Book Review

Required reading for explorers (part 4)

Out of Africa seemed out of place.

The book jacket is lovely, no?

The book jacket is lovely, no?

I was surprised to find it listed among National Geographic’s top 100 adventure stories of all time.* I thought it was more of a swoony period romance that limped along like a broken cricket. It was certainly not the stuff of extreme adventure.

Of course, my knowledge of Karen Blixen’s (aka Isak Dinesen’s) Out of Africa was derived solely from Sydney Pollack’s 1985 film adaptation of the book. Even after all these years (and I only saw the film once) I could still hear the oddly accented voice of Meryl Streep repeating the phrase: “I had a faahm in Ahfrica.”

So I hesitated to pick up the volume.

But the determination to tackle NatGeo’s list overpowered what may have been the memory of an immature adolescent, so I threw myself into the recliner, tome in hand. Immediately several things became obvious. Let me highlight just two.

The film adaptation of the book cast Robert Redford as big-game hunter Denys Finch Hatton and Meryl Streep as the author Karen Blixen. Image from    here    (accessed 3/14/2019).

The film adaptation of the book cast Robert Redford as big-game hunter Denys Finch Hatton and Meryl Streep as the author Karen Blixen. Image from here (accessed 3/14/2019).

First, Blixen is a captivating storyteller.

Her first-person narrative whisked me away to British East Africa. I found myself confronted by the odd pairing of an unruffled existence and the primitive struggles of life on a 4,000-acre coffee farm. There in the Ngong Hills of Kenya’s yesteryear . . . I slowed down. I raised and released an orphaned fawn. I was introduced to the complexities of Kikuyu and Maasai cultures. I suffered a plague of locusts. Trembling, I squeezed the trigger on my rifle and shot a charging lion.

These stories are rolled out not as one narrative but as many, knitted together loosely in five “books.” All but the fourth is themed: they are vignettes elicited from a “dry and burnt” landscape “the colour of pottery.” Out of Africa is out of time, or at the least, not bound by it. Blixen gathered her experiences between the years 1914-1931 and published them as memoir in 1937. Nearly a century has passed and they are no less vibrant.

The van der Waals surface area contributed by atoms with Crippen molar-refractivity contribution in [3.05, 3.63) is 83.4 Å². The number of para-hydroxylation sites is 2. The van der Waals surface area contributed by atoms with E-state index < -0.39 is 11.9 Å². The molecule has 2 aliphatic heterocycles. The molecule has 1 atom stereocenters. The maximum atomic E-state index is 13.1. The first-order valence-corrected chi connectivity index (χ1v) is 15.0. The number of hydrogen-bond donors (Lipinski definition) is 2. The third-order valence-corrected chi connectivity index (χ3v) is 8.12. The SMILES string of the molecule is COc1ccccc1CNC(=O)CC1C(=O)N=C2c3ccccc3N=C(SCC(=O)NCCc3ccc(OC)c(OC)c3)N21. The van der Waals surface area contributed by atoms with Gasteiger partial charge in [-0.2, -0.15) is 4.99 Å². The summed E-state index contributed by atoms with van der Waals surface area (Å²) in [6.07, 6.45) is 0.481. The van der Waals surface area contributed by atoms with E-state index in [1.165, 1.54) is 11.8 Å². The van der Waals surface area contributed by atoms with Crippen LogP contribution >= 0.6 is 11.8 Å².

Second, Blixen is a bold survivor.

She tells her story without explanation or apology.

One must look elsewhere to find the details of her personal life—quite painful—highlighted in the Pollack film. In the book, she simply appears as colonial-era owner-manager of a 4,000 acre coffee farm. Only hints suggest how she acquired the farm, how painful her marriage was, how she physically suffered from her husband’s infidelity (neurosyphilis, heavy metal poisoning), and later, how her own affair with big-game hunter Denys Finch Hatton developed and was tragically cut short. That is not the stuff of this book.

Karen Blixen and Denys Finch-Hatton. Image from    here.

Karen Blixen and Denys Finch-Hatton. Image from here.

What the reader does find is a person of privilege who struggles with repeated loss. She does so with the kind of ebullient courage that qualifies this book as a story of extreme adventure. She attempts to hold the farm together for her own sake and for the sake of the community of squatters and workers who occupy it. Blixen’s colonial mindset is evident in her choice of language, no doubt, but it is a mindset tempered by respect and affection for the cultures and people who labor around her.

One may be tempted to compare Blixen with Hemingway, but that would be a mistake. While the two moved in similar circles, shared a love for the same region, and clearly read each other (Hemingway praised Blixen’s work following his reception of the Nobel Prize in Literature in 1954**), they expressed themselves differently. Both dallied with tragedy. Hemingway did it using crisp and sardonic prose. Blixen is efficient as well, but is also fluid and warm and playful.

Blixen and her workers. From her farm, c 1920. Image from    here    (accessed 3/15/2019).